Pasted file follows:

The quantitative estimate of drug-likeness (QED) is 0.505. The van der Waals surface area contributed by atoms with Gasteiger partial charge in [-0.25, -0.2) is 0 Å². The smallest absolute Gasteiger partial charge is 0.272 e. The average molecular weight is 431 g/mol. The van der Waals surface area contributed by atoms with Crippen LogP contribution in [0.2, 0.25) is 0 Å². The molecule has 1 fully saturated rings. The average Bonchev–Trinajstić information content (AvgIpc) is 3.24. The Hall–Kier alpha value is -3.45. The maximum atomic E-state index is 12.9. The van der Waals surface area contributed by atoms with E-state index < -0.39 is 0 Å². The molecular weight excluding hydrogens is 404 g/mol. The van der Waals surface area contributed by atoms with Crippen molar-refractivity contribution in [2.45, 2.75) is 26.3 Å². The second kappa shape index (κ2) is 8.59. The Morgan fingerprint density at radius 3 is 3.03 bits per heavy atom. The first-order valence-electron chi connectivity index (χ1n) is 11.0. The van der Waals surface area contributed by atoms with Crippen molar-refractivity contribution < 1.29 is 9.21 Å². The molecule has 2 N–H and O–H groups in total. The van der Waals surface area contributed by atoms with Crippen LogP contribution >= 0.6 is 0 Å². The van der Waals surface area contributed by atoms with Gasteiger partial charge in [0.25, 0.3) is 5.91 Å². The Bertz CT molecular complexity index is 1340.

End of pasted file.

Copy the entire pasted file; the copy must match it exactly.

The quantitative estimate of drug-likeness (QED) is 0.505. The van der Waals surface area contributed by atoms with Gasteiger partial charge in [-0.25, -0.2) is 0 Å². The smallest absolute Gasteiger partial charge is 0.272 e. The average molecular weight is 431 g/mol. The van der Waals surface area contributed by atoms with Crippen LogP contribution in [0.2, 0.25) is 0 Å². The molecule has 1 fully saturated rings. The average Bonchev–Trinajstić information content (AvgIpc) is 3.24. The Hall–Kier alpha value is -3.45. The maximum atomic E-state index is 12.9. The van der Waals surface area contributed by atoms with E-state index < -0.39 is 0 Å². The molecular weight excluding hydrogens is 404 g/mol. The van der Waals surface area contributed by atoms with Crippen molar-refractivity contribution in [2.45, 2.75) is 26.3 Å². The second kappa shape index (κ2) is 8.59. The Morgan fingerprint density at radius 3 is 3.03 bits per heavy atom. The first-order valence-electron chi connectivity index (χ1n) is 11.0. The van der Waals surface area contributed by atoms with Crippen molar-refractivity contribution < 1.29 is 9.21 Å². The molecule has 2 N–H and O–H groups in total. The van der Waals surface area contributed by atoms with Crippen LogP contribution >= 0.6 is 0 Å². The van der Waals surface area contributed by atoms with Gasteiger partial charge in [0.25, 0.3) is 5.91 Å². The Bertz CT molecular complexity index is 1340.